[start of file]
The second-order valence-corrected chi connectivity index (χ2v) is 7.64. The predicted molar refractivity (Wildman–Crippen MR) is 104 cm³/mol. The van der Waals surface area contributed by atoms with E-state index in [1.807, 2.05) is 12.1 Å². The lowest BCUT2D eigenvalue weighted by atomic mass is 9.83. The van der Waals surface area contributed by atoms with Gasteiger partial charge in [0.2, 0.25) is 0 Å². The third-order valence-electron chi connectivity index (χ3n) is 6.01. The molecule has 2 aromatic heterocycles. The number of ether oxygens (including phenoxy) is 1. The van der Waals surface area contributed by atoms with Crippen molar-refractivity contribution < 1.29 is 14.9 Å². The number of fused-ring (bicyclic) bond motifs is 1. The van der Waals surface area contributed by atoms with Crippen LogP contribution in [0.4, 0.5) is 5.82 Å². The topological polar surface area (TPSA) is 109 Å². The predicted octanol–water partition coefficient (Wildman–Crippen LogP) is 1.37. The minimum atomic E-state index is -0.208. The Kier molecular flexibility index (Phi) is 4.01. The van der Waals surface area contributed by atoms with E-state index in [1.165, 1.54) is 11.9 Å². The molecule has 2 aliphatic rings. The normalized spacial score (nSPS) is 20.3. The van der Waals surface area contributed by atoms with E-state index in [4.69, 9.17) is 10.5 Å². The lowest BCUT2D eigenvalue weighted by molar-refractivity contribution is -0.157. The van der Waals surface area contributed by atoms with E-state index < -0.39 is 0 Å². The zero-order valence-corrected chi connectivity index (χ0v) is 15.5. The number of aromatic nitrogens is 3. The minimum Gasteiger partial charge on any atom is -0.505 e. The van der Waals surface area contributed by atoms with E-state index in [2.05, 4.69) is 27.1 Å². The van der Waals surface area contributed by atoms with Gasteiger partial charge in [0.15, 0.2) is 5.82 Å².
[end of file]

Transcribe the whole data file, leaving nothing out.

The second-order valence-corrected chi connectivity index (χ2v) is 7.64. The predicted molar refractivity (Wildman–Crippen MR) is 104 cm³/mol. The van der Waals surface area contributed by atoms with E-state index in [1.807, 2.05) is 12.1 Å². The lowest BCUT2D eigenvalue weighted by atomic mass is 9.83. The van der Waals surface area contributed by atoms with Gasteiger partial charge in [0.2, 0.25) is 0 Å². The third-order valence-electron chi connectivity index (χ3n) is 6.01. The molecule has 2 aromatic heterocycles. The number of ether oxygens (including phenoxy) is 1. The van der Waals surface area contributed by atoms with Crippen molar-refractivity contribution < 1.29 is 14.9 Å². The number of fused-ring (bicyclic) bond motifs is 1. The van der Waals surface area contributed by atoms with Crippen LogP contribution in [0.4, 0.5) is 5.82 Å². The topological polar surface area (TPSA) is 109 Å². The predicted octanol–water partition coefficient (Wildman–Crippen LogP) is 1.37. The minimum atomic E-state index is -0.208. The Kier molecular flexibility index (Phi) is 4.01. The van der Waals surface area contributed by atoms with E-state index in [1.165, 1.54) is 11.9 Å². The molecule has 2 aliphatic rings. The normalized spacial score (nSPS) is 20.3. The van der Waals surface area contributed by atoms with E-state index in [4.69, 9.17) is 10.5 Å². The lowest BCUT2D eigenvalue weighted by molar-refractivity contribution is -0.157. The van der Waals surface area contributed by atoms with E-state index < -0.39 is 0 Å². The zero-order valence-corrected chi connectivity index (χ0v) is 15.5. The number of aromatic nitrogens is 3. The minimum Gasteiger partial charge on any atom is -0.505 e. The van der Waals surface area contributed by atoms with E-state index in [2.05, 4.69) is 27.1 Å². The van der Waals surface area contributed by atoms with Gasteiger partial charge in [0.15, 0.2) is 5.82 Å².